13 Nov 2012
In - Blog
I may often sound like a broken record on this blog when it comes to challenging the health inequalities facing men in the UK, but accessing effective drugs on the NHS is one issue that affects us all. The current system of drug pricing and evaluation has many benefits, including keeping drug prices relatively low compared to other countries but it does leave a lot to be desired.
We know, for example, that the UK is often slower than other countries at taking up new cancer medicines. We also know that appraisal bodies such as the National Institute for Health and Clinical Excellence (NICE) and the Scottish Medicines Consortium (SMC) focus heavily on the cost-effectiveness of drugs. I have no problem with drugs being rejected because they aren’t clinical effective, – why should the NHS pay for drugs that don’t work?I recognise the current financial restraints the NHS is under and have personal experience of managing ever decreasing NHS budgets, but new treatments for all diseases will continue to be developed and we must have provision to be able to adopt them in the UK. If we are to have a world-class NHS and the best outcomes for patients, we need to invest in the most effective treatments.
Currently, under the Pharmaceutical Price Regulation Scheme (a policy which has been in place since 1957), drug companies set the original price of a drug and restrictions are placed on price increases and how much profit they can make from selling the drug to the NHS. Once the price is set, drugs are assessed (by NICE, the SMC or the All Wales Medicines Strategy Group) for their clinical and cost-effectiveness before being approved or rejected for use on the NHS.
From 2014 all new branded drugs will be subject to a new process called value-based pricing, which will involve setting prices on the perceived value of a drug rather than its actual cost. This change represents an opportunity to move away from an unwieldy system that delays access to life-extending drugs, results in inequalities in access to new medicines and relies on safety nets and contingency plans such as the Cancer Drug Fund in England. This is an exciting prospect and we welcome the principles behind the Government’s proposals, but we must ensure the switch to value-based pricing leads to a vast improvement of the current system, or it will simply be a waste of time and money.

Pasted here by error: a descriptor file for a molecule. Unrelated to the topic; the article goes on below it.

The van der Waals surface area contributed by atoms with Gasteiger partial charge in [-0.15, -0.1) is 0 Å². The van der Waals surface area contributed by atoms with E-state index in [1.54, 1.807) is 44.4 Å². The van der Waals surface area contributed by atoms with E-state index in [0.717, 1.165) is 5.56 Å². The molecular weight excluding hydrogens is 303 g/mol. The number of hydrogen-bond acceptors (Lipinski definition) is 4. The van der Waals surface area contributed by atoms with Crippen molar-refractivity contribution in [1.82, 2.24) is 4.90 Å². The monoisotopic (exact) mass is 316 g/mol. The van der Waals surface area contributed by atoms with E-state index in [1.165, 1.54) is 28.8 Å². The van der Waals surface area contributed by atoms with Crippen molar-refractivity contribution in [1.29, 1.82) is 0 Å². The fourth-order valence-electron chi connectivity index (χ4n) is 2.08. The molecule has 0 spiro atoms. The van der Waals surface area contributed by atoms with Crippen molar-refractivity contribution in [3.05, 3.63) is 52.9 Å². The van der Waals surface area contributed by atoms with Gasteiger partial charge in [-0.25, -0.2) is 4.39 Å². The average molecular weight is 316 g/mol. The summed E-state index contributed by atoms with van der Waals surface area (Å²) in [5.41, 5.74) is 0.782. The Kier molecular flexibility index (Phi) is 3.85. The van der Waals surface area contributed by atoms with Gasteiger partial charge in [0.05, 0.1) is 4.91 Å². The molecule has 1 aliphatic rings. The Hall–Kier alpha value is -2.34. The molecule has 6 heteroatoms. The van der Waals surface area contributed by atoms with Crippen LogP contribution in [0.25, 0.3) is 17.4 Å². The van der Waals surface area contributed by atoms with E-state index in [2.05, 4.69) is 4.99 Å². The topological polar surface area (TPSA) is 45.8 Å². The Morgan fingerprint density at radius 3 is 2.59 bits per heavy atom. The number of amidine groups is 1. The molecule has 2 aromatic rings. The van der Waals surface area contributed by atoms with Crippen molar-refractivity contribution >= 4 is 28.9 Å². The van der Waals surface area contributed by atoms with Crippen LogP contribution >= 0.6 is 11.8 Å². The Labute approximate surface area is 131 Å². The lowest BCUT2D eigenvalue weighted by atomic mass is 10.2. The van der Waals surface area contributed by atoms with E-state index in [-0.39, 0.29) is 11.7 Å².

Although value-based pricing is scheduled to be introduced in 2014 (just 14 months away), not enough has been done to consult the most important group of all: patients. Having identified this rather worrying gap in the development of value-based pricing, Prostate Cancer UK pledged to bridge it, and commissioned a report detailing the views of people affected by cancer. Who better to help develop the system of drug evaluation and help define value than the very men and women for whom the process is designed to benefit?
Our report – Value-based pricing: Getting it rightfor people with cancer – published today in partnership with thirteen other leading cancer charities, shows that people affected by cancer want to have an equal role in designing the value-based pricing system. Their views and opinions also highlight the need for a new method of involving patients in the process of drug appraisals to ensure their views can be heard sufficiently.
In addition to placing a high value on drugs which offer clear clinical benefits, our research shows that people value drugs which provide quality of life improvements such as reducing pain and fatigue. People affected by cancer have also expressed their belief that drugs which give people nearing the end of their lives precious extra time should be given a high value. The report also identifies the increasing worry that focusing on the value of the societal benefits of drugs – such as getting people back to work – could disadvantage many people with cancer who may have already retired, are too unwell to ever re-enter the workforce or are children or young people still in education or training.
The views of people affected by cancer should be integral to determining how value-based pricing will work. I have had an initial conversation on our report with the Chief Executive of the ABPI and we will be going to present the key findings at their HQ next week.  We have also sent copies of our report to  the Department of Health I and look forward to hearing their views in the near future. I’ll let you know what they say.
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